In my last post, I spoke about the uncomfortable reality of being a non-Christian in a country that mistakenly believes its religious identity (which doesn’t exist) is synonymous with its civic identity. I also alluded to a conversation with a friend who assumed Chanukah is a much bigger deal than it is–but instead of making my misconception corrections then, I decided to make them their own post.
A long, long, long long long time ago (approximately 2176 years to be precise), there was a man named Judah HaMaccabee. Judah the Hammer. How quaint, you know? He led the Maccabean revolt against the Syrian-Greeks and with his small army, a miracle occurred and this band of Jews became victorious over their oppressors. The Temple was salvaged, cleansed, purified, rededicated–in fact, that’s how Chanukah gets its name! “Chanukah” literally means “dedication.” Thus the holiday began. Long before presents. Long before vague attempts to Chrismastize the holiday. Long before commercialization could be considered.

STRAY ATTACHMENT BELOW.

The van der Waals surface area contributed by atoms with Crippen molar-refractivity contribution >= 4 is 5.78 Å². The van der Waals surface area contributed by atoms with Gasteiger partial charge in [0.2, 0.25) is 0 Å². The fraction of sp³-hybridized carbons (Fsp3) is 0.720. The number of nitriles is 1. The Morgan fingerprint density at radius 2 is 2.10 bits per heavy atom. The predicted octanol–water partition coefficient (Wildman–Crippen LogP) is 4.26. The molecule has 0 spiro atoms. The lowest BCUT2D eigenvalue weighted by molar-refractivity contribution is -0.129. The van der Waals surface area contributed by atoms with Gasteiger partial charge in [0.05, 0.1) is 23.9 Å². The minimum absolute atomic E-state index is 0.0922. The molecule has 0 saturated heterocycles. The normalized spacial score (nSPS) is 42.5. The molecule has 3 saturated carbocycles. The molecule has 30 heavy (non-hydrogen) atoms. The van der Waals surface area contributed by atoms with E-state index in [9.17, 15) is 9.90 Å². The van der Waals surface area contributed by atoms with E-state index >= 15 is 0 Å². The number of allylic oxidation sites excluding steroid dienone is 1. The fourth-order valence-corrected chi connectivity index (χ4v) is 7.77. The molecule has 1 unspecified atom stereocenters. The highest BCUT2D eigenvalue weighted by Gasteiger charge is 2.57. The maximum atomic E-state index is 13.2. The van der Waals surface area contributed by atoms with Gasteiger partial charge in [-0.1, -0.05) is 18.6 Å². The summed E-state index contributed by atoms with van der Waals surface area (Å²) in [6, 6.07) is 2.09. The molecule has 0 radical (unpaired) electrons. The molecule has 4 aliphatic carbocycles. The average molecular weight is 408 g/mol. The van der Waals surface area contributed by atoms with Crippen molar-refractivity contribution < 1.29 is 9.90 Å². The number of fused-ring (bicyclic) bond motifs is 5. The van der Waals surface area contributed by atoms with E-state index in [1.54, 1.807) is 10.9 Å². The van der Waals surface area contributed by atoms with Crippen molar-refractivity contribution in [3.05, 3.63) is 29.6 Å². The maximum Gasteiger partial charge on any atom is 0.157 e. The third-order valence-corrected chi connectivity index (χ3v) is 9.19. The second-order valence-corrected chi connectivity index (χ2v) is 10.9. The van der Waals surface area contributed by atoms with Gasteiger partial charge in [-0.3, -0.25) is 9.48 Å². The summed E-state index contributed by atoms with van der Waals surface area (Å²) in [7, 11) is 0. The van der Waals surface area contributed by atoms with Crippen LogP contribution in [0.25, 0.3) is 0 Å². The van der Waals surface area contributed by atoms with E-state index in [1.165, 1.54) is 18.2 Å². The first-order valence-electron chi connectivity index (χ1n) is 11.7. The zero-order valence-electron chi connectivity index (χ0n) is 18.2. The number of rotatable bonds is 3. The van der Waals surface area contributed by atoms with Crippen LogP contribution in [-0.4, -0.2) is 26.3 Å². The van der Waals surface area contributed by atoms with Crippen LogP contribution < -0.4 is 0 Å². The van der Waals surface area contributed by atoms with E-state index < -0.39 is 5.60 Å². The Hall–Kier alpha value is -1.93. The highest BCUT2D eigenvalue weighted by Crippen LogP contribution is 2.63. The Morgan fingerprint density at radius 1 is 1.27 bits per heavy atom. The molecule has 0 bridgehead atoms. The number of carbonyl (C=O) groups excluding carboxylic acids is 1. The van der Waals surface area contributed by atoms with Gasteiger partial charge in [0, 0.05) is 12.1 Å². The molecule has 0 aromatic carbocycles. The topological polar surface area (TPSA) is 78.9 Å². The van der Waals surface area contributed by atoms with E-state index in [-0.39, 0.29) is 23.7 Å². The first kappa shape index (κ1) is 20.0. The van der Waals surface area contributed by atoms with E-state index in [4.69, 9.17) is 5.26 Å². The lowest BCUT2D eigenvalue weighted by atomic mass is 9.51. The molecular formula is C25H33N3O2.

Something special happened then. Something inconceivable in today’s world.
It’s a miracle. There’s nothing else quite like it. When the candle burns down, when the wick is burned from both ends, the flames last longer than we ever expect them to survive. And we survive. We shine.
It’s a small miracle but a fitting one that Chanukah this year begins on World AIDS Day. It’s a meeting of miracles and menaces, of celebrations and somber memorials. We burn candles of blue and white, and we drape ourselves in ribbons of red to remember.